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COMMENTARY: Overconsumption drives our environmental crises

We live in a time of multiple environmental crises: global warming, natural resource depletion, pollution and biodiversity loss. Far from being unrelated, these environmental disasters share the same root cause.
Moraine Lake on Thursday (Sept. 28). JUNGMIN HAM RMO PHOTO

We live in a time of multiple environmental crises: global warming, natural resource depletion, pollution and biodiversity loss. Far from being unrelated, these environmental disasters share the same root cause. Overconsumption has surpassed population growth on our planet as the driver of environmental degradation.

Overconsumption refers to taking more than what we need from the planet, and doing so at a rate faster than the planet’s ability to regenerate. In 2019, the United Nations Environment Program reported our natural resource consumption has increased more than three times between 1970 and 2010. Rich countries like Canada consume on average 10 times as much as the poorest countries. If everyone in the world consumes as the average Canadian does, we will need five planets to feed our ravenous consumer appetites.

Canadians have not always consumed as we do now. In the 1950s, our lifestyles were consistent with one-planet living. But since the turn of the millennium, our consumption rates of everything from materials goods to fossil fuels, to the use of rare earth metals have soared. All this consumption has not increased our well-being. If anything, quite the opposite. The pressure to consume has increased levels of anxiety and depression and decreased life satisfaction and levels of happiness.

Inequality is one of the great drivers of consumption. There is immense social pressure for conspicuous consumption in our society, as we use the display of our possessions and wealth to maintain our position in society and assert social status. This pursuit of materialistic goals means we spend so much of our time earning and spending money that we have less time for things like close relationships and time spent in nature that increase our well-being.

Climate change is the most pressing health emergency of our time and overconsumption is driving climate change by pumping greenhouse gases into the atmosphere at alarming rates. If we are to keep global warming to 1.5 Celsius, and maintain a habitable planet, we will have to limit our consumption.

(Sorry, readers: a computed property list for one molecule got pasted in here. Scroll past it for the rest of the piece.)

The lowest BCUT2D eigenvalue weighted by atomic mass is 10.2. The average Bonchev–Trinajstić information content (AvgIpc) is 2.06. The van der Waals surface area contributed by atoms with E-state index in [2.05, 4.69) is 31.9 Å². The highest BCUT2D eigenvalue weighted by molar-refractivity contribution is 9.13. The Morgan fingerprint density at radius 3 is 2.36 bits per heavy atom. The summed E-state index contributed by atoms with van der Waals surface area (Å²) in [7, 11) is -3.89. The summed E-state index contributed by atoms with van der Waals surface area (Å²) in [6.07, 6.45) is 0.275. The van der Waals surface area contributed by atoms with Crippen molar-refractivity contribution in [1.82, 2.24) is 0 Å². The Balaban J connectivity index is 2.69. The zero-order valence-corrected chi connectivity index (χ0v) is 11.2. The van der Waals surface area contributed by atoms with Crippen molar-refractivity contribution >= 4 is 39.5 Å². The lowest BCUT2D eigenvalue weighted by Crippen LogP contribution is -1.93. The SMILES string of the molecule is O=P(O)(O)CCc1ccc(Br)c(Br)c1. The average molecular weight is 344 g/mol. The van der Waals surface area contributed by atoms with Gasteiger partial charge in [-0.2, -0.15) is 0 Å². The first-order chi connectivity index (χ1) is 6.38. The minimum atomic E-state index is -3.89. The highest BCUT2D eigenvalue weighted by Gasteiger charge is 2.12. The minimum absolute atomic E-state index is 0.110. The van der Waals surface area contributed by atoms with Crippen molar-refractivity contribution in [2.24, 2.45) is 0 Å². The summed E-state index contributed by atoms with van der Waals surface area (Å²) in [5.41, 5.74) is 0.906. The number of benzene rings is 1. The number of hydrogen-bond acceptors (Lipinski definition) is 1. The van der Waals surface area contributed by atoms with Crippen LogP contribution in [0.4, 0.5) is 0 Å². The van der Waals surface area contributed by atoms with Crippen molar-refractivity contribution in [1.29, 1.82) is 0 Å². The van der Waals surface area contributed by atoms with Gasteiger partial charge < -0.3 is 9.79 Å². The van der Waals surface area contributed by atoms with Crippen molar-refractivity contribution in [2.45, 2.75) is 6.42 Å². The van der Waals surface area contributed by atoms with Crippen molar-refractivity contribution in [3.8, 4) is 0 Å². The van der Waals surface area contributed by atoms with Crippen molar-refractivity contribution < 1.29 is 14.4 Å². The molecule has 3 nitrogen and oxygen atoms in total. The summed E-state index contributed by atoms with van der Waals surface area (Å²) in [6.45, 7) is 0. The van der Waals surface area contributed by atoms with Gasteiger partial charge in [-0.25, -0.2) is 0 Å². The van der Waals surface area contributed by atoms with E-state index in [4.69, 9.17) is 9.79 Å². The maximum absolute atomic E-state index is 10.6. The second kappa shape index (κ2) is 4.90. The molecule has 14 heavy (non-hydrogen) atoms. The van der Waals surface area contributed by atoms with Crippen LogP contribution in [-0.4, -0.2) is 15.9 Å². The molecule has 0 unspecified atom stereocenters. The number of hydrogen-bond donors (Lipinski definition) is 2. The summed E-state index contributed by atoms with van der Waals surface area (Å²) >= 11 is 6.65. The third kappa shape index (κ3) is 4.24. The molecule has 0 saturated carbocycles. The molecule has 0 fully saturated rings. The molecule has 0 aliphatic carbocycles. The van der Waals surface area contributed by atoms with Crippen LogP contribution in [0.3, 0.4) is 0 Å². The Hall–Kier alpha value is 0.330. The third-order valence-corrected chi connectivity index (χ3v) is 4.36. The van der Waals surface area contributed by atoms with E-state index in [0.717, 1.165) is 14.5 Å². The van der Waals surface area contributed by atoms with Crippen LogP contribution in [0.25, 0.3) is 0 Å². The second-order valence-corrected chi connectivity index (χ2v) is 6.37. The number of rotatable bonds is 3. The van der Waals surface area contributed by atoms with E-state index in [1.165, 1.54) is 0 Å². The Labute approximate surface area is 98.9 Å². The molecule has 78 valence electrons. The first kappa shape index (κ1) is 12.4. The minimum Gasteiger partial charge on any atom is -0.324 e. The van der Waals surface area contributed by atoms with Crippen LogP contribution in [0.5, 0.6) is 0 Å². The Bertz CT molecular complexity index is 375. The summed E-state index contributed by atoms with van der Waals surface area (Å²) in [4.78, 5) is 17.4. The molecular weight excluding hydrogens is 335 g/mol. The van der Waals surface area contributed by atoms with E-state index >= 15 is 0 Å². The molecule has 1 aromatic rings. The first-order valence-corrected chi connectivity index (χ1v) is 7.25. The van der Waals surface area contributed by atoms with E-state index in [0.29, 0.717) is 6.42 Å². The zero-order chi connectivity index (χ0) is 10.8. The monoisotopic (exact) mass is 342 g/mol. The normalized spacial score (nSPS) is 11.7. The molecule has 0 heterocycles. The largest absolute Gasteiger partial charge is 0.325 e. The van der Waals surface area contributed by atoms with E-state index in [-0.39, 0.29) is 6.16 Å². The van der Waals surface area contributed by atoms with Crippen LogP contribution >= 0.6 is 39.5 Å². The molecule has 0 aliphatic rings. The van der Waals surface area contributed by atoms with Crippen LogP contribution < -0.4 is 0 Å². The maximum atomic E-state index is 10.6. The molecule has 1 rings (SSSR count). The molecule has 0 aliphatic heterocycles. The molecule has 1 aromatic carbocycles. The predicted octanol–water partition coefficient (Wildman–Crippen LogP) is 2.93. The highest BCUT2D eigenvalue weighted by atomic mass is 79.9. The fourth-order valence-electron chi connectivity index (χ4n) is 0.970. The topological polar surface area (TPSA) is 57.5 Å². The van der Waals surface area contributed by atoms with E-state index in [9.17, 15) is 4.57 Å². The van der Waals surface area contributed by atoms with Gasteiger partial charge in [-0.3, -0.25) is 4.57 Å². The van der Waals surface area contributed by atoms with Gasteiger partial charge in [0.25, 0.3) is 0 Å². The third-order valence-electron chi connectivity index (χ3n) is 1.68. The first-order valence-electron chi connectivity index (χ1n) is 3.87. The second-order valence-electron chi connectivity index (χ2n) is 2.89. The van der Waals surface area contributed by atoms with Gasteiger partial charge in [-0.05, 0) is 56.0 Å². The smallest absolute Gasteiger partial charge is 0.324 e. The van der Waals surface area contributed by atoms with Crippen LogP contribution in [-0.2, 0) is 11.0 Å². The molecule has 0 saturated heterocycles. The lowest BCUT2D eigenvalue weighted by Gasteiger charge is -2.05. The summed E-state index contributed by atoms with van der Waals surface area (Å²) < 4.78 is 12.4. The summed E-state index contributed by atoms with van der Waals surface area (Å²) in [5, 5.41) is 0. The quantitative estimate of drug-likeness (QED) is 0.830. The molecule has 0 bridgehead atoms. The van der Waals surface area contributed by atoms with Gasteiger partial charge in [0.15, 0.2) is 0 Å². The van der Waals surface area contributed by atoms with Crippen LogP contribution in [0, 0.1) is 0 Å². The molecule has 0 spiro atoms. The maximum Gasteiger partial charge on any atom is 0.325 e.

Impactful actions we can take as individuals is to limit airline flights, and instead travel by car, train or bus. During holidays, we can opt to explore an interesting area close to home or take one longer vacation instead of several shorter ones that require distant travel.

We can also buy fewer things, especially avoiding big-ticket items like personal vehicles and holiday homes – the latter also contributes to the current housing crisis. When deciding to buy something, we can consider if it is really needed and if so, we can buy used items; well-made, longer-lasting items; or rent, borrow or share things used only occasionally.

Greener options are preferable for an item that is needed, or to replace one that is near the end of its lifecycle, but we must not fool ourselves into thinking that simply purchasing green technology is good for the environment. Our total consumption determines how much damage we cause the environment and it is only through reducing consumption across all products, green or otherwise, that we can have a smaller footprint.

Solving our converging environmental crises is going to take more than lifestyle changes, it will require system change. We have to let our politicians know we want to see policies to reduce overconsumption. We need federal, provincial and municipal governments to set policies on supporting investment in high-quality, long-lasting, net-zero infrastructure whether they be homes, office buildings or public facilities.

Asking our governments to address inequality will ensure people do not have to consume conspicuously to maintain their status in society. A decrease in consumption will inevitably cause an economic slowdown and job loss unless countered by a rethinking of our current economic model. Fair taxation for wealth redistribution, four-day work weeks and universal basic incomes are components of an economic system that will see prosperity for all in a setting of lower consumption.

The private sector has an important role in addressing overconsumption, too. Companies should once again take pride in manufacturing high-quality, long-lasting products. They can make their products repairable and grow their operations to include departments to repair, refurbish and recycle their products.

Where there is a lack of voluntary initiative in the business sector, governments need to step in with right-to-repair policies, regulations prohibiting planned obsolescence of products, and mandatory recycling of components. Governments also need to regulate advertising to ensure people are not coerced to spend frivolously on items that will cost them their health and that of the planet.

None of us wants to hear we cannot take as many vacations to exotic places as we want or buy all the things we can afford or at least get on credit. But we have to admit our current five-planet living amounts to stealing resources from future generations to enrich ourselves. Overconsumption is not something politicians, corporations or individuals want to talk about. However, if we want to maintain a planet habitable by humans, the time to curb overconsumption is now.

Vamini Selvanandan is a rural family physician and public health practitioner in the Bow Valley. Her commentaries appear in the Rocky Mountain Outlook on the third Thursday of each month. For more articles like this, visit:

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